Iverson cuts have been used consistently across the NBA to get teams’ best scorers open. Usually, this particular cut, named for Allen Iverson in the early 2000s, constitutes a player cutting from one wing to the other behind a pair of screens from his big men at the elbows. It’s an unmistakable component of nearly every team’s offense at times but is largely reserved for players who are multi-faceted attackers with the ball in their hands, as there are many options for the player once he catches the ball on the move. For just one example, you can see the Iverson cut in the San Antonio Spurs’ offense as a way to use DeMar DeRozan’s unique skill set to its full capacity. Like Iverson, DeRozan is a mid-range assassin who can also finish at the basket at a high level, making him the dual threat that makes this concept so dangerous.
In recent years, coaches have been unleashing a third option in these spots. Rather than the cutter looping into the mid-range on one side of the floor, he’s now being instructed to continue his cut all the way through to the opposite wing. If he’s open on the catch at that range, he can transform that mid-range jumper into a three-pointer.
Seth Curry has been a big beneficiary of these Iverson sets this season, despite the fact that nobody would confuse his game with Allen Iverson’s or DeMar DeRozan’s. The added threat of Curry’s three-point shot helps to open up the floor for him to attack the basket if the defense is too perimeter-oriented.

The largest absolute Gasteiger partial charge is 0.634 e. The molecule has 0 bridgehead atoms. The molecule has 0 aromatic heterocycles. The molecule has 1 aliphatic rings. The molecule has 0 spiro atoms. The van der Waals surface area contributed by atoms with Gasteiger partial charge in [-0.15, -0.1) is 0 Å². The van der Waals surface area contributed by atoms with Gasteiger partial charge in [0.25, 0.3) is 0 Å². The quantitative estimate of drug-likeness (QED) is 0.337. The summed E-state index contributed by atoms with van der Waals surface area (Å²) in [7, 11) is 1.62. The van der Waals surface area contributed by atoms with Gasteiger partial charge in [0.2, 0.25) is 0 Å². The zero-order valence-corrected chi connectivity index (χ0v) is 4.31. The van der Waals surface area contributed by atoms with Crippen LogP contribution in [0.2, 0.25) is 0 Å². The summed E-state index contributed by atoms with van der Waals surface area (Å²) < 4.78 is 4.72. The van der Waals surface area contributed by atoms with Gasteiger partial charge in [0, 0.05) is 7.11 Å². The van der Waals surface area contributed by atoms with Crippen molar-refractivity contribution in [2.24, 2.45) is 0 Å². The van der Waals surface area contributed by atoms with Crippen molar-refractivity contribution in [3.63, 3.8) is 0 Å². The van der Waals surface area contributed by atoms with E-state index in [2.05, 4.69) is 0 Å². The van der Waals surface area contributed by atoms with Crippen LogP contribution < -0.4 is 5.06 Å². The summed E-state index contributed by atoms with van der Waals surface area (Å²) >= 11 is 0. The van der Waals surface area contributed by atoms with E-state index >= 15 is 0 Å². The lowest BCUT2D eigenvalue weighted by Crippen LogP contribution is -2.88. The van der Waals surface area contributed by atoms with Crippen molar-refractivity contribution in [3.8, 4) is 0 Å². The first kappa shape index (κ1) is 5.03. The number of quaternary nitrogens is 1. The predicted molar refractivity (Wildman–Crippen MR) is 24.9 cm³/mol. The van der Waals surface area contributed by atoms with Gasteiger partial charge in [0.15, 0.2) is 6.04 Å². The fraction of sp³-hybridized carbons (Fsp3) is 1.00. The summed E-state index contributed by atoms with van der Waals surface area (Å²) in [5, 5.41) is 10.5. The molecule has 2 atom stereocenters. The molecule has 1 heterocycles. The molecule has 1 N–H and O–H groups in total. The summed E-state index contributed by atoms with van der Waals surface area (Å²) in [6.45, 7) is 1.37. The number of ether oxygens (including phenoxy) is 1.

One of those screeners can also chase Curry into a quick pick-and-roll:
Notice how the floor is spaced as Curry works the side pick-and-roll with Zach Collins. Moe Harkless, the first screener in the Iverson action, exits to the left corner, while Nik Stauskas lifts up from the corner to the wing on that side of the floor. Evan Turner, who was handling the ball on the left wing before throwing it across to Curry, spaces himself to the top of the key; and although he doesn’t represent a massive threat from beyond the arc, he can attack off the catch or cut to the rim if the defense is too liberal helping off him to the Trail Blazers’ shooters.
As he tends to do, Terry Stotts puts his own twist on this traditional NBA tactical idea. In particular, Stotts will have his big men set the pair of screens closer to one side of the floor, presenting additional options for his guards using these screens to get open to the point that it almost looks like their patented Circle Flare sets they’ve been running for years.
In the above clip, you can see Curry pause for a moment at the top of the key, as if he’s going to set a ball screen for Damian Lillard before continuing on to the right wing to complete his cut.
The blend between a traditional Iverson cut and flare screens is another Stotts special, a unique play in an ever-increasing copycat league. Portland has long been a hotbed for interesting and non-traditional tactical concepts under Stotts as he constantly looks to improve on the same old plays everybody else runs to fit them to his personnel and put his stamp on how his team runs their offense. The results have been positive – the Trail Blazers have been an above-average offensive outfit every year he’s been in charge of the team. Look for his latest creation in the team’s next game, especially when Curry is on the floor with the second unit.